Crop Disease and Durable Resistance
Plant diseases caused by viruses, bacteria, fungi and oomycetes are ubiquitous and a major cause of crop losses in agriculture, horticulture and forestry. Due to the severity of these losses, major efforts continue to be spent on the development of methods to minimize disease. Two of the most common methods are the use of agrochemicals and the development of disease resistant crop varieties. Although agrochemicals are used successfully in developed countries, their cost often puts them beyond the reach of farmers in the less developed world and their use may be associated with environmental damage and hazards to both users and consumers. Similarly, the use of disease resistant varieties is not always effective in combating crop losses. Appropriate resistant varieties may not be available, and, when they are, their utility is often lost in a few years because pathogen populations evolve to overcome resistance. Disease-control agrochemicals may also lose their utility for the same reason.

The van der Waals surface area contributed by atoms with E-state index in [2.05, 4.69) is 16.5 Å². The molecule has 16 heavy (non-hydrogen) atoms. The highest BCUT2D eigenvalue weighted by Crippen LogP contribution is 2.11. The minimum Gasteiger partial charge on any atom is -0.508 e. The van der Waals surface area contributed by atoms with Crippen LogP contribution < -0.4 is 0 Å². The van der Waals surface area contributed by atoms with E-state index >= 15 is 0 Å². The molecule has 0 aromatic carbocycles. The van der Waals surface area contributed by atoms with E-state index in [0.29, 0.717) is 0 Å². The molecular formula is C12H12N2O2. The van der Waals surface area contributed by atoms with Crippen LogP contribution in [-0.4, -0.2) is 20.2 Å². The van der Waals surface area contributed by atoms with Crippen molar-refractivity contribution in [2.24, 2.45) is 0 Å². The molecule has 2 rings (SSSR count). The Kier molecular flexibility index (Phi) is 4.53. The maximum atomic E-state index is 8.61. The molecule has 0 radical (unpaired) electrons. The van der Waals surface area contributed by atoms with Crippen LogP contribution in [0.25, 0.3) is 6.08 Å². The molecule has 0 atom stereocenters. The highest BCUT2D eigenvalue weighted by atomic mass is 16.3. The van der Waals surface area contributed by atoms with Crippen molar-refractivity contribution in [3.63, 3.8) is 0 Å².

Durable disease resistance is defined in simple operational terms as resistance which does not break down rapidly in the field. 2Blades' goal is to identify the best available technologies and strategies for developing durable resistance to important crop diseases.